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Perfect Spring weather at Cultybraggan Farm,
but poor political and economic outlook
Teviot Scientific, Cultybraggan Farm, Comrie,
Filed 09 Apr 07
The Spring of 2007 has been kind to Cultybraggan
Farm. If this is the result of global warming, then that is splendid.
While the forecast for an earlier Spring and a
longer growing season in the years to come has great advantages
for farming in Scotland, the political forecast is not so reassuring.
The politicians have done much damage to farming in Scotland (1),
as they have throughout the UK.
Cultybraggan Farm used to carry over 400 ewes.
Now the number has been reduced to a little over 100. No replacement
hogs (young female breeding sheep) were bought in last autumn, and
the number of tups (suffolk rams) was reduced to three (2).
Scotch Mule ewe with her triplets at
(Photo © Kimpton Graphics)
The number of cattle on the farm is likely to
be reduced shortly, following the decision not to bid for let summer
grazing which the farm has regularly taken for many years. This
situation is not unique to Cultybraggan Farm. Scotland's livestock
auctioneers last week called for the re-introduction of production-based
subsidies to help stem the exodus of breeding sheep and cattle from
the hills and uplands (3).
at Cultybraggan out from their winter housing
into the Spring sunshine
(Photo © Kimpton Graphics)
The same area of some 100 acres has been put into
barley as last year, but this year an arrangement has been made
with a neighbouring farmer that he does all the cereal work in return
for the grain while the farm keeps the Single Farm Payment and the
straw, so essential for the overwintering of its livestock.
Labour costs are one of the biggest economic factors
in running a farm, coupled with the low price for the final product.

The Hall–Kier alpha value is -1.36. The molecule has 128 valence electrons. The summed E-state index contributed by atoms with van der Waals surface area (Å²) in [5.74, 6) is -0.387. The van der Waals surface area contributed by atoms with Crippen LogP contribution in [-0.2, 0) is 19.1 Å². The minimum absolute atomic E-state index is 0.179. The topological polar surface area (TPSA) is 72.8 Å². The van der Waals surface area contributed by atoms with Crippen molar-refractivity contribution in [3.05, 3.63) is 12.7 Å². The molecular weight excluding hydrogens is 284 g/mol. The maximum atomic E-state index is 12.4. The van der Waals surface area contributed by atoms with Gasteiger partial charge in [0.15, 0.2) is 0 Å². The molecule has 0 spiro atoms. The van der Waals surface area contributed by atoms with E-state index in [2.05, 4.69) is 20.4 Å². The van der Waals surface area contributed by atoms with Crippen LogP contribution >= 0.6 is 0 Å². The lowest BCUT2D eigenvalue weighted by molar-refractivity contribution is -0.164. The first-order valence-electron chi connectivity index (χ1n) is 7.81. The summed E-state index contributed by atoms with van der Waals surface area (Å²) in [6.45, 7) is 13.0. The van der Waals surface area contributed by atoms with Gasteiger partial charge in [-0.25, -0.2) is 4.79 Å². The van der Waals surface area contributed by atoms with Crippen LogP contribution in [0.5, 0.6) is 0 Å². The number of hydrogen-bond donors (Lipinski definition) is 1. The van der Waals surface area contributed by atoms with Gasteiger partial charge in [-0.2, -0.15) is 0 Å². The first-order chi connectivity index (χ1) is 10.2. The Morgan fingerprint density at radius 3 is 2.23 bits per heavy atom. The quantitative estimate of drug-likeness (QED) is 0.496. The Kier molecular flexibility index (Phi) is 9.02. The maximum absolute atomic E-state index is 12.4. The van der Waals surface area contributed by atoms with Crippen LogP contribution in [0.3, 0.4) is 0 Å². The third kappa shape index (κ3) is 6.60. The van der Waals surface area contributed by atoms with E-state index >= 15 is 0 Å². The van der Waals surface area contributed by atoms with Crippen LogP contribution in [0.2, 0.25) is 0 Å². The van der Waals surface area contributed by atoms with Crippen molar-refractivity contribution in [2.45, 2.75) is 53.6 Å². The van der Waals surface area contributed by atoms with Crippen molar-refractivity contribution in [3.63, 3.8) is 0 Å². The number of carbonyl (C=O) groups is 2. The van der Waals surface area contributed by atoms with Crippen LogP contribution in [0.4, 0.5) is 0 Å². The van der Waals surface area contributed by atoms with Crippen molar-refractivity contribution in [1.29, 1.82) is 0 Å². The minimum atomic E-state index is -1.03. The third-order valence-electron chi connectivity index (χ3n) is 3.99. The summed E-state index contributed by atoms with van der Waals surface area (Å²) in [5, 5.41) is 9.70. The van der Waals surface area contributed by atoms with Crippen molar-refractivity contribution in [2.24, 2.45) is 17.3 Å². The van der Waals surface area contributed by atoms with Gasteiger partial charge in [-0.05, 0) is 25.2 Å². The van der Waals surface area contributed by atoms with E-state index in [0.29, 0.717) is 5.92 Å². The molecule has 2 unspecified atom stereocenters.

A further concern is the perceived continuing lack of control by
the State authorities over the problems of disease being brought
into the UK from abroad - be it Foot and Mouth, or now Bluetongue.
The situation is made worse by government talk that the costs of
disease control at a national level should be shared with the farmers
who, in reality, would have little input into how it was managed.
The amount of funding directed towards the control of livestock
diseases in the UK is now pathetically low, while animal health
and welfare legislation escalates.
In Scotland the Executive's environment schemes
for farmers have been another expensive, overly bureaucratic disaster:
they have largely collapsed with the Land Management Scheme (LMC)
in disarray in only its third year (4).
While farmers in Scotland, as in the rest of the
UK, are exhorted to be efficient, the business of farming is dominated
by a highly inefficient European Commission with its endless directives
that are so often seriously inappropriate and badly timed.
Sadly, in many instances the best way to become
more efficient is to cut back production (5)
until the reality dawns among our urban based political colleagues
that you cannot have good management of the countryside, nor high
standards of animal health and welfare, without a prosperous farming
1. Irvine, James (2007). Eight
years of Ross Finnie as Scottish Minister for Environment and Rural
Affairs: what did he have to say for himself at NFUS agm, February
See SOCIAL/ECONOMIC/POLITICAL Homepage, filed 02 Mar 07,
Here to View
2. Irvine, James (2007). Kelso
ram sales: what to buy?
See FARM Homepage, filed 14 Sep 03, www.land-care.org.uk
Here to View
3. Article (2007). Auctioneers
want to 're-link' subsidies.
Scottish Farmer April 7th, p 1.
4. A Farmer's View (2007).
Unwritten land management contract the key.
Farm & Country section, Edited by Ewan Pate.
The Courier: April 2nd, p 13
5. Linklater, Magnus
(2006). Could we be on the verge of losing another British
This article, which was originally published in the Spectrum Magazine
of Scotland on Sunday on 19th March 2006, is reproduced on Land-Care
with the kind permission of the author and the newspaper
See SOCIAL/ECONOMIC/POLITICAL Homepage, filed 21Mar 06, www.land-care.org.uk
Click Here to View